Adams Papers
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From John Adams to William Tudor, Sr., 18 May 1817

Quincy May 18th. 1817

I pretend not to preserve any order, in my Letters to you. I give you hints, as they accidently occur to me, which, an hundred years hence, may be considered as Memoires pour Servir a l’histoire des Etas Unis.—I am about to write to you the most melancholly Letter, I ever wrote in my Life. One, which the most deeply touches my Soul with Greif.—And now, I know not where to begin, nor how to end. Volumes would be necessary to explain my meaning, and express my feelings. But Volumes are out of the question with a man in his Seventeenth Lustre, at least, if he has not the Copyists and the revenues of Voltaire at Fernay.—I must be brief. Let the Biography of James Otis, of Samuel Adams of Oxenbridge Thatcher, of John Hancock of Thomas Cushing be honestly, Candidly and impartially drawn. You and I could descend to many less conspicuous, tho <less> perhaps not less essential Characters.—

Let the History of these Men be detailed, Struggling against the real power, and usurped, and pretended Authority of the British Empire, and the whole Influence of the Government of this Province of Massachusetts Bay, Executive Legislative and Judiciary, from 1761. to 1775, insulted, calumniated Slandered, belied, thwarted oppressed in every possible Way which jesuitical and Machiavillian Subtilty could contrive or unprincipled arbitrary power execute. Let their patience their perseverance, and the result of these Virtues be remembered.—Let the prosecutions they suffered and the Assassinations they escaped be recorded. Let the Biography of Otis Samuel Adams and John Hancock—from 1761 to 1776. be written.—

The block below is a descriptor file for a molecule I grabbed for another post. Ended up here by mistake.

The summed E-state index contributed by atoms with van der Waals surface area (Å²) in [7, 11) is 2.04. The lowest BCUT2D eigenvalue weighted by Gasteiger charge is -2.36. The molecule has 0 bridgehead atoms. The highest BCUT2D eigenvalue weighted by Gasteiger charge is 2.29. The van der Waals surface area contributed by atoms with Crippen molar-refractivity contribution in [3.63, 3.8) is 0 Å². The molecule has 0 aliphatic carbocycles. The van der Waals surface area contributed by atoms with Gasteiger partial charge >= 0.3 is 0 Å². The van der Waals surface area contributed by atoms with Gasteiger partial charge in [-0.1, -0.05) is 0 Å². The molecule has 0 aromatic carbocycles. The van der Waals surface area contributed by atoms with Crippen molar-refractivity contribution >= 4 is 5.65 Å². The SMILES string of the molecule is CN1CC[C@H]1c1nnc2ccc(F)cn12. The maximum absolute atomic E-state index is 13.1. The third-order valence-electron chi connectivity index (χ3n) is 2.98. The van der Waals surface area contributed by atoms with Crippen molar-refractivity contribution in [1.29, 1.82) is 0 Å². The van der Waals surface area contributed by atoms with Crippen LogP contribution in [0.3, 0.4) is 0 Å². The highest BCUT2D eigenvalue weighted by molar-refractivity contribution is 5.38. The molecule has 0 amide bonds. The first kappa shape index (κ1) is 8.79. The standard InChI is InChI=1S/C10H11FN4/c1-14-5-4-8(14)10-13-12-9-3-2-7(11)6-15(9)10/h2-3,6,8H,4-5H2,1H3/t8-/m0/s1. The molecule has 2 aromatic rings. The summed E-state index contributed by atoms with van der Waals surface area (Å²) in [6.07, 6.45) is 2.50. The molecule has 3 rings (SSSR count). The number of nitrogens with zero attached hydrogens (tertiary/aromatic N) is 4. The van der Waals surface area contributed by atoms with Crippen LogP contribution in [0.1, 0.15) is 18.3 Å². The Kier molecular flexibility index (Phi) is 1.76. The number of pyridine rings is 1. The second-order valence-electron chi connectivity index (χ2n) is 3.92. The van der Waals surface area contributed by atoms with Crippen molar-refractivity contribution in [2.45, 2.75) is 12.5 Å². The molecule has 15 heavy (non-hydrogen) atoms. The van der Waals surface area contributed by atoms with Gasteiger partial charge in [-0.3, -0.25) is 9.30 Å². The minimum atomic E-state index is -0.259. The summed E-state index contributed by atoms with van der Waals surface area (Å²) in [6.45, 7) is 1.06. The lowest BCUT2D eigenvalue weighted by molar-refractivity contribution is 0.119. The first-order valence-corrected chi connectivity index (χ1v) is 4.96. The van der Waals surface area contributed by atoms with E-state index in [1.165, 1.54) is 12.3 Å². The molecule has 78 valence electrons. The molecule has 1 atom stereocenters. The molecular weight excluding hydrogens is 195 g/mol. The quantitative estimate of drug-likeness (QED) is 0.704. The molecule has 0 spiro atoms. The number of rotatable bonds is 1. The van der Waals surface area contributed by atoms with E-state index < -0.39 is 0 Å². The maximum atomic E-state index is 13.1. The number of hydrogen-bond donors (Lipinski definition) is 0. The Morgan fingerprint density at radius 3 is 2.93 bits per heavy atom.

Then Let an History of the treatment of their Characters and Memories, since and even during the Revolution be written—

Now for the reverse of the Medal.—

When I was President and Vice President, and since, I have been invited, repeatedly, to Festivals in Phanuel Hall. I have there seen the Portrait of Hamilton exalted to the most conspicuious station, and the Second at least in dignity: and after long and eager gazing I found a pitiful Picture of Governor Adams in one obscure Corner, and another of Governor Hancock in another, Washington, to be sure, blazed in the first place.—

What were my feelings? Can you imagin them? I did not wish the Building, and all its contents burnt: But I recollected the time when I had seen it in flames in one of our Coldest nights and fiercest Winds, and had almost frozen myself to death by handing Buckets to extinguish them. Thought I to myself, if all the Company was safe, and the Apartment empty of all but the Pictures an the house on fire, I could not with much Alacrity hazard my Life to save it—They manage these matters very differently in Virginia. They neither Stone their Prospects nor disgrace them. However they differ in Opinion they do not revile each other Massachusetts by her Injustice to her Saviour, has lost her Weight, and never will recover it, till she is more honest, more wise and more Consistent—

But what are these things to your Friend who is interested in them only as simply “Homo”

John Adams—

MHi: Adams Family Papers, Letterbooks.

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